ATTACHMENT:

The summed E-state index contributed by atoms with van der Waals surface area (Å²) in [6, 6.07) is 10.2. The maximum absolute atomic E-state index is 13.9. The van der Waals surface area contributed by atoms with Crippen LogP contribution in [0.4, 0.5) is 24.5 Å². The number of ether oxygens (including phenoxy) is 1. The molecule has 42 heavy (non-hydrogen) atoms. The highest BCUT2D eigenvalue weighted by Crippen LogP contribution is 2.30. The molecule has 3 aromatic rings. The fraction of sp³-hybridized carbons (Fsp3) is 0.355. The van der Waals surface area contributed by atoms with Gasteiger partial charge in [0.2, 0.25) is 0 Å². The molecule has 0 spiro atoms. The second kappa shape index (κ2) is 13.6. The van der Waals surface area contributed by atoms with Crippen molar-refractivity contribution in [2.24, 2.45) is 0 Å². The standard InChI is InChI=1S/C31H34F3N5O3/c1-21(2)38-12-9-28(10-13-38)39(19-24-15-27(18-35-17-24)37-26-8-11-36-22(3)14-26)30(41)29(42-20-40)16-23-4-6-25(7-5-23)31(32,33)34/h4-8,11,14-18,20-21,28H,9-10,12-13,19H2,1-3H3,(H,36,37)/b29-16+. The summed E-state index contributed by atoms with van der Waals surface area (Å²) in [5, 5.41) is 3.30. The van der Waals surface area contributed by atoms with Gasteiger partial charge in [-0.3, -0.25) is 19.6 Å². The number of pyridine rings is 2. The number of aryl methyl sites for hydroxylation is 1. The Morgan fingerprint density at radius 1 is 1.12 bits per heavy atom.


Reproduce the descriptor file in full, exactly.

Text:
The summed E-state index contributed by atoms with van der Waals surface area (Å²) in [6, 6.07) is 10.2. The maximum absolute atomic E-state index is 13.9. The van der Waals surface area contributed by atoms with Crippen LogP contribution in [0.4, 0.5) is 24.5 Å². The number of ether oxygens (including phenoxy) is 1. The molecule has 42 heavy (non-hydrogen) atoms. The highest BCUT2D eigenvalue weighted by Crippen LogP contribution is 2.30. The molecule has 3 aromatic rings. The fraction of sp³-hybridized carbons (Fsp3) is 0.355. The van der Waals surface area contributed by atoms with Gasteiger partial charge in [0.2, 0.25) is 0 Å². The molecule has 0 spiro atoms. The second kappa shape index (κ2) is 13.6. The van der Waals surface area contributed by atoms with Crippen molar-refractivity contribution in [2.24, 2.45) is 0 Å². The standard InChI is InChI=1S/C31H34F3N5O3/c1-21(2)38-12-9-28(10-13-38)39(19-24-15-27(18-35-17-24)37-26-8-11-36-22(3)14-26)30(41)29(42-20-40)16-23-4-6-25(7-5-23)31(32,33)34/h4-8,11,14-18,20-21,28H,9-10,12-13,19H2,1-3H3,(H,36,37)/b29-16+. The summed E-state index contributed by atoms with van der Waals surface area (Å²) in [5, 5.41) is 3.30. The van der Waals surface area contributed by atoms with Gasteiger partial charge in [-0.3, -0.25) is 19.6 Å². The number of pyridine rings is 2. The number of aryl methyl sites for hydroxylation is 1. The Morgan fingerprint density at radius 1 is 1.12 bits per heavy atom.